With biomedical research, taxpayers are getting a great deal
Gilead Sciences’ novel drug remdesivir has shown immense promise for treating coronavirus. Yet every time a company develops a promising drug, some policymakers call for the government to take control of the compound in question.
With remdesivir, critics argue that the government helped pay for some of its development, and so “taxpayers shouldn’t pay twice” — once to help develop the drug and again to buy it when it comes to market. These critics mislead the public, specifically regarding remdesivir and more generally, and more dangerously, regarding government support of scientific research.
It is true that government researchers helped identify remdesivir from among a batch of potential antiviral compounds that Gilead had invented and patented. But as a senior U.S. Army lawyer recently explained, “testing a compound” doesn’t make the government “a joint inventor of the compound.”
This distinction is lost on those who argue for the government to assert ownership rights over pharmaceuticals. Institutions like the National Institutes of Health (NIH) provide valuable support to private pharmaceutical researchers. That work is important, but it is not the same as inventing and commercializing novel compounds. The organization that does the most legwork to invent a new drug gets the patent. While the public sector contributed directly or indirectly to nearly half of new FDA-approved drugs from 1988-2005, fewer than 10 percent were patented by a government entity, per a 2011 Health Affairs study.
Tellingly, of all the drugs in that study, the ones with public-sector patents accounted for just 2.7 percent of sales. That indicates the government was most involved in the drugs with the lowest commercial potential. As it should, the government steps in to fill gaps and to play the biggest role when the market for a drug is small and companies may not have incentive to innovate.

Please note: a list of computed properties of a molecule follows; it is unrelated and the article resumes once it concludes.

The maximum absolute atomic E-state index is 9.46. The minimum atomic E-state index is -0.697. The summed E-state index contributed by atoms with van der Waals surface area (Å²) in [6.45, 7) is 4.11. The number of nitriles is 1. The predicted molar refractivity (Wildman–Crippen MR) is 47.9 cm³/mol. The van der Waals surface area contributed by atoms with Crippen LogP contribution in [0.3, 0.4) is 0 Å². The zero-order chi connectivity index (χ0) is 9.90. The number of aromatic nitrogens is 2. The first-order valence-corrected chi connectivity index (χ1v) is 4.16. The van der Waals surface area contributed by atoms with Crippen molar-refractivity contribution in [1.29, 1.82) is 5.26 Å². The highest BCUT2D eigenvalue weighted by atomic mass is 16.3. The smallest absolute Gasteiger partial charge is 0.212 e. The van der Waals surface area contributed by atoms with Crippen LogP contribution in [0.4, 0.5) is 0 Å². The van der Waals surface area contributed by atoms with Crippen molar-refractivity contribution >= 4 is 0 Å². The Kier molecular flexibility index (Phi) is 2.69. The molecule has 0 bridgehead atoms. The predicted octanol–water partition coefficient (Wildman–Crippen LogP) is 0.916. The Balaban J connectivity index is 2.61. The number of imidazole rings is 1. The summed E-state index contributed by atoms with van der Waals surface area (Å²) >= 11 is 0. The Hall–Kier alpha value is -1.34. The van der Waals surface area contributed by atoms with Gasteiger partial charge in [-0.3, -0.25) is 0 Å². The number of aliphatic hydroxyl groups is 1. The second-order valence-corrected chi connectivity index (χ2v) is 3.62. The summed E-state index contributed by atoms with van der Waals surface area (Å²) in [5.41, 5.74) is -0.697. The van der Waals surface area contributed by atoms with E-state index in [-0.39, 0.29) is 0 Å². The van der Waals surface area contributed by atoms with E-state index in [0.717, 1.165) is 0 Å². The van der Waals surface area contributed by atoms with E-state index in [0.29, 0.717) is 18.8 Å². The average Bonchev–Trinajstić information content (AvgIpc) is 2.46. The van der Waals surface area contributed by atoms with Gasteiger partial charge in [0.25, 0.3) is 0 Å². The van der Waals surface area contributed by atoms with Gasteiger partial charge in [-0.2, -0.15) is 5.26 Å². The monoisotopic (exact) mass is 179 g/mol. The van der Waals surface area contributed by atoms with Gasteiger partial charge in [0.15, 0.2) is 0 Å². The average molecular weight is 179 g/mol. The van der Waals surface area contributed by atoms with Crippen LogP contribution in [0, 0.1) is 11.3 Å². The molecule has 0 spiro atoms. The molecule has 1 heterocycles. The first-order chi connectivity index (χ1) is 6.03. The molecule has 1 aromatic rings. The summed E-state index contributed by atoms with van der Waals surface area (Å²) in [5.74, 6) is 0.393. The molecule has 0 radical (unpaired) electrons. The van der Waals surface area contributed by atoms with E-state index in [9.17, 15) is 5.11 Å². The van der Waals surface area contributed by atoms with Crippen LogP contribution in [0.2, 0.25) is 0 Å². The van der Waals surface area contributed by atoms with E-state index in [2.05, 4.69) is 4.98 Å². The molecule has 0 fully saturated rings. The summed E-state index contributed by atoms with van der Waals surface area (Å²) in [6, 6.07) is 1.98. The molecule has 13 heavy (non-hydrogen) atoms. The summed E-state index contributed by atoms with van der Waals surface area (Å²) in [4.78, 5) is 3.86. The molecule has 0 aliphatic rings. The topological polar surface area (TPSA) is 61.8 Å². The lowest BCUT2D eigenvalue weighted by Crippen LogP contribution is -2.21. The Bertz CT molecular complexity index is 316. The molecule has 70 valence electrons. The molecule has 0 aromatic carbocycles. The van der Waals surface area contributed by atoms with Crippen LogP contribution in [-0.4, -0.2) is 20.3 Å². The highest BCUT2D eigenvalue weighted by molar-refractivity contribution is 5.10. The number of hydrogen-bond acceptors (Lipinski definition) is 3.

Still, some have argued that any amount of public funding for a drug justifies the government stepping in — either to set an “equitable” price or take ownership outright. But that’s like arguing a novel should belong to the government and be free to the public because a public school teacher taught the author how to write.
The federal government supports basic research at universities and nonprofit labs across the country. When this work yields a critical insight — one that’s novel, promising, and with a potential commercial application — the scientists involved typically seek a patent to protect their discovery and private capital to fund serious, applied research and development.
When new treatments are successful, drug companies make money because we, through insurance, buy those drugs to keep us, or make us, healthy. The government then taxes those profits and invests some of that tax money into new research.
Far from “paying twice,” we are getting a great bargain from government spending on basic research. The Milken Institute estimates that the long-term boost to total economic output could be as high as $3.20 for every dollar the NIH invests in biopharmaceutical research.
We don’t yet know how important remdesivir will be in the fight against coronavirus. Hopefully, for all our sakes, one or more of the hundreds of novel drugs currently in development or trials will prove hugely effective. If and when they do, we’d do well to remember the role that private enterprise played in getting us there.
Kristen Osenga is the Austin E. Owen Research Scholar & Professor of Law at the University of Richmond School of Law.